MSC certification has resulted in a wide range of socioeconomic impacts to those in the program, helping to incentivise sustainable fishing and resulting in environmental sustainability outcomes for our oceans.
The research challengeThe impact of the MSC program on environmental sustainability is an established area of research. However, the social and economic effects that occur as a result of certification are less well understood. Although there are some published studies on this topic and lots of anecdotal information from practitioners on the ground, it is difficult to know whether these observations can be generalised without a balanced, rigorous program-wide study. This research is helping us to understand the positive, negative, direct and indirect consequences of the MSC program.
A data-collection plan that monitors the socio-economic effects of the MSC program. To do this, the MSC held multiple workshops with expert marine social scientists and economists. This group helped develop an in-person, semi-structured interview approach, which gathers perspectives from a wide range of stakeholders. The MSC has a number of stakeholders including fisheries organisation representatives, boat-owners, processors, managers and NGOs, among others.
The work was supported by a systematic review of the documented impacts of the MSC certification program. This work highlighted important research gaps in the link between fisheries and supply chain, which we hope to fill.
We have tested our new survey with a number of MSC certified fisheries around the world. Our research on the socioeconomic drivers and impacts of eight fisheries in Western Australia was published in 2020, with a follow up study that investigated where the leading impact of social license and credibility comes from.
A third study considering the experiences of three fisheries in the USA, France and Portugal was published in 2021. This found market-based incentives like the MSC's can work to provide social and economic impacts including market access, market retention and increased trust between partners. The research provides evidence that the MSC program creates a 'market pull' that drives the seafood industry to be more sustainable, as competitors of early adopters do not wish to be excluded from key markets. Our survey was also the basis for the socioeconomic research with NEF Consulting which considered the experiences of two certified fisheries in the UK.
This research has helped us gain a better understanding of what influences the choice to join, or leave, the MSC Program. It has also helped us understand what market dynamics and stakeholder relationships mean for the different actors involved, certified or not. It provides evidence for how MSC's Theory of Change works on the ground.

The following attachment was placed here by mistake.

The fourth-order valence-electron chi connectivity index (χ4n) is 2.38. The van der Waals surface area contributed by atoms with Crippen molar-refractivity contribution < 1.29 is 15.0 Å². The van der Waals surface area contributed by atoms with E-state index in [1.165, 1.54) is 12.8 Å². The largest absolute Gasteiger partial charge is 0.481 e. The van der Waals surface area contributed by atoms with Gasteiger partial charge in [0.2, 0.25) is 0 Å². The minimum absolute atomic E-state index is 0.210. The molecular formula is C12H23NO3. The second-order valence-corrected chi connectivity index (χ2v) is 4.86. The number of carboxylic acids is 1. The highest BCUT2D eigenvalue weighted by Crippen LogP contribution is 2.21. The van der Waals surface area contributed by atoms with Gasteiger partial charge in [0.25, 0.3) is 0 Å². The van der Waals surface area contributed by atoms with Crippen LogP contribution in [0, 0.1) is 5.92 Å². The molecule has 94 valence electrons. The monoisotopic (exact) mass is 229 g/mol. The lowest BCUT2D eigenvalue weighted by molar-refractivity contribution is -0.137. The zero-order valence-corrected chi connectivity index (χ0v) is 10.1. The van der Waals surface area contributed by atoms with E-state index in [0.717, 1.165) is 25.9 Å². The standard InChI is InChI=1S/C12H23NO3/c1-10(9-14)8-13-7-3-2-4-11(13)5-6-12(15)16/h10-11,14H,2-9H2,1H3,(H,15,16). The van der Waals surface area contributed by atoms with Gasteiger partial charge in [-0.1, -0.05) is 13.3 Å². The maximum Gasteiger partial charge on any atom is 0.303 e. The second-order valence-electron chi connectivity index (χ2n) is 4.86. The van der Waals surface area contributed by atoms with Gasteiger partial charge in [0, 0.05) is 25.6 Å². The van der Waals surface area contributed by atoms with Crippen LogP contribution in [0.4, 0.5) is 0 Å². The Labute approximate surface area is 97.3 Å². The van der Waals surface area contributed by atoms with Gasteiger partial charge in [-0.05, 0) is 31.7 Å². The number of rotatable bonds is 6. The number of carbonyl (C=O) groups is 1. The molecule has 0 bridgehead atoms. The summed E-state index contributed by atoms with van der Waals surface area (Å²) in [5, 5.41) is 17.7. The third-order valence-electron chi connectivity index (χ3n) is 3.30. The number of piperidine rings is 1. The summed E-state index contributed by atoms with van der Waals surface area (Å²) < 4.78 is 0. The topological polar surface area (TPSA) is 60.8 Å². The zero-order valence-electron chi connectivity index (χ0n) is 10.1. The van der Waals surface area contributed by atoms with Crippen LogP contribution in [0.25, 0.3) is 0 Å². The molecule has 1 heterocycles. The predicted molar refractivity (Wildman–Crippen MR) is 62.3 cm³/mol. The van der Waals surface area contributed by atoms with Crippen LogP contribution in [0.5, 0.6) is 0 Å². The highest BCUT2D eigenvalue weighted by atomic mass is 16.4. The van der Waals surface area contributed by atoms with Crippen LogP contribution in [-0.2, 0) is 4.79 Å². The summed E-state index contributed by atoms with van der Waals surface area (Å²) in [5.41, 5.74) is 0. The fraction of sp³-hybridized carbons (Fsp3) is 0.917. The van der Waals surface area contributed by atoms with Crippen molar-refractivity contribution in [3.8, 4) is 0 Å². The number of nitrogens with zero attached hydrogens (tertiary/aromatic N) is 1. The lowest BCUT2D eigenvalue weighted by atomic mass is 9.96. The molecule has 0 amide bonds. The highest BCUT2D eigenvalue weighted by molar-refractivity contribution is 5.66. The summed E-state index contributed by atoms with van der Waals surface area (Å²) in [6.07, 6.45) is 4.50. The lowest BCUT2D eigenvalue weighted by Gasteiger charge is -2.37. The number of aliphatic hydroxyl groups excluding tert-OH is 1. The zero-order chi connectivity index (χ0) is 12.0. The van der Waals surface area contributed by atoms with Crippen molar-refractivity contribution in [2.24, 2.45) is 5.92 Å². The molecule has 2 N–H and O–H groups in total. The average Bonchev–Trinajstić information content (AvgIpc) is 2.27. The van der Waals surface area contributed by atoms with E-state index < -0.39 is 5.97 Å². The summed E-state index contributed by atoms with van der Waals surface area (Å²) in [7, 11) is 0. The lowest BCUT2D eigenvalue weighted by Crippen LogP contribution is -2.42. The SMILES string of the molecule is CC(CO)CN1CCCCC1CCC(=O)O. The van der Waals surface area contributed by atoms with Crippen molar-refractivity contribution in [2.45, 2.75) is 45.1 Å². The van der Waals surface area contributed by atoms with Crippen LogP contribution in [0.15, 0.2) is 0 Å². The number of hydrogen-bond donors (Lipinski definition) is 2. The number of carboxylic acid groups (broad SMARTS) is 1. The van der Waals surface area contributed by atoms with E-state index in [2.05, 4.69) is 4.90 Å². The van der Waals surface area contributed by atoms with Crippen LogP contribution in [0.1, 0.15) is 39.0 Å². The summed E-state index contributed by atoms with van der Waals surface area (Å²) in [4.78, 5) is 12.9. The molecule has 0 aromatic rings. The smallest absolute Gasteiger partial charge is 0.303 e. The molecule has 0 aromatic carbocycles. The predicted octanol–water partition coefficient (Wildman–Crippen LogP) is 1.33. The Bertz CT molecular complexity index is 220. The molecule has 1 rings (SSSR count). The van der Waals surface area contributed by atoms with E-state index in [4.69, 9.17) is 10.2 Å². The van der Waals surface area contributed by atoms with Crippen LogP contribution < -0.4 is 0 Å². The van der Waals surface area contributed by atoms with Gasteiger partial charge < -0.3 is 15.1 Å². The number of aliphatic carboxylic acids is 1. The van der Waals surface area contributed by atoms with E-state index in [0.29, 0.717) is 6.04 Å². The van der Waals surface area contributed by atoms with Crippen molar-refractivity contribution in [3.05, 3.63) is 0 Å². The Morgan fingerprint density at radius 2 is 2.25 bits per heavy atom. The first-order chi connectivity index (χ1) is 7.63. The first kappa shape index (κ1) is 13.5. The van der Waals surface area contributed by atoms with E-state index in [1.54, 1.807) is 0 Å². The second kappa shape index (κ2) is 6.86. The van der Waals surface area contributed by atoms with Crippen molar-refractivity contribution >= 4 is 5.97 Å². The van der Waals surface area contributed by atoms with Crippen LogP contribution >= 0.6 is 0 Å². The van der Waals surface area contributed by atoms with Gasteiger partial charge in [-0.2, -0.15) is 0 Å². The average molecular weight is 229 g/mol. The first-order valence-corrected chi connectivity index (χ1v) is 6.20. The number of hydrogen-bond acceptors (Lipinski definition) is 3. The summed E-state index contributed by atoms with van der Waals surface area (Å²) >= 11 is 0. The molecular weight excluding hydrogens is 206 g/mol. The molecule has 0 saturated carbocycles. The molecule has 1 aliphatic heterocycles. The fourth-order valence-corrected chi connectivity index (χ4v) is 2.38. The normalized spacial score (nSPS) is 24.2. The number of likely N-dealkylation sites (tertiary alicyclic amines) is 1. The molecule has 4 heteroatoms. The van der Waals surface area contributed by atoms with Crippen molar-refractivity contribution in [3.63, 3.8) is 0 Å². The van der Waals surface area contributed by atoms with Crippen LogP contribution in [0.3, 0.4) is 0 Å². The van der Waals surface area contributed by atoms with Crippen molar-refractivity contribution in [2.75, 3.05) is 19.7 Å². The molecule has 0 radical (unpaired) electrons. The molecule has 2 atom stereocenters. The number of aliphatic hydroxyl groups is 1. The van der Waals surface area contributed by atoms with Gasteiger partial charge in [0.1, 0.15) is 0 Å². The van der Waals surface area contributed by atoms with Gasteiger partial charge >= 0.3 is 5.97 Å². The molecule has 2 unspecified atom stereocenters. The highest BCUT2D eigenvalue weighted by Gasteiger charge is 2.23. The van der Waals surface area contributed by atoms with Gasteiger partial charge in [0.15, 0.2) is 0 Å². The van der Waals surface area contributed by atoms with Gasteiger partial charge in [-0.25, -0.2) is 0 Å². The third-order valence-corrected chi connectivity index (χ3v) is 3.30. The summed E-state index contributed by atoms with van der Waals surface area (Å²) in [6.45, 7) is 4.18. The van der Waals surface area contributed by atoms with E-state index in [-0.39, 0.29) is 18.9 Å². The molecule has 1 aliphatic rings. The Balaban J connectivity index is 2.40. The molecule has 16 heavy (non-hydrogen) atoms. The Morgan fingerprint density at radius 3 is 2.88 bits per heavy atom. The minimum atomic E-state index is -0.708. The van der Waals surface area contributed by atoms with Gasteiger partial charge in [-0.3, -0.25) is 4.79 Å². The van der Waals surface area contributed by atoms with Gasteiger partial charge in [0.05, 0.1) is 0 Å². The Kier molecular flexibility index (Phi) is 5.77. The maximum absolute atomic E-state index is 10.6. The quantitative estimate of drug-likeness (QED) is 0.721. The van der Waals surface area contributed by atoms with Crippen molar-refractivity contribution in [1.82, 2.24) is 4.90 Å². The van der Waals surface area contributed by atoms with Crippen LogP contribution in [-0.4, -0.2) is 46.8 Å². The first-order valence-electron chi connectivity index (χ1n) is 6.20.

Who benefits?This research will contribute to more transparent reporting and a well-rounded understanding of the overall impacts of the MSC program. It will also identify negative effects that might need to be addressed in future. Recent research shows the rich insights marine social sciences have to offer in the pursuit of sustainable oceans, with the UN's Decade of Ocean Science for Sustainable Development building momentum in this area. Our own research, has highlighted the significant research gap between fisheries and supply chains. We hope that our project will contribute to filling this gap in order for scientists to have a better understanding of the impacts and pathways of change that seafood sustainability initiatives can offer.
Research partnersThe initial survey development was led by Chris Anderson, University of Washington, Seattle, USA and Amber Himes-Cornell at the UN Food and Agriculture Organization , Rome, Italy. It was further developed by Ingrid van Putten at CSIRO, Hobart, Australia. The project draws on expertise from MSC staff around the world as well as external economists, social and political scientists.
For more information, please contact [email protected]
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Science and research
Our research collaborations deepen our understanding of sustainable fishing and supply chain traceability.
Socioeconomic value of tuna
Arguably the most economically valuable fish in the ocean, tuna, provide employment and food all over the world.
The impact on communities
Communities around the world depend on the fishing industry for food and income. And for many people fishing is a way of life and a necessity, not a luxury.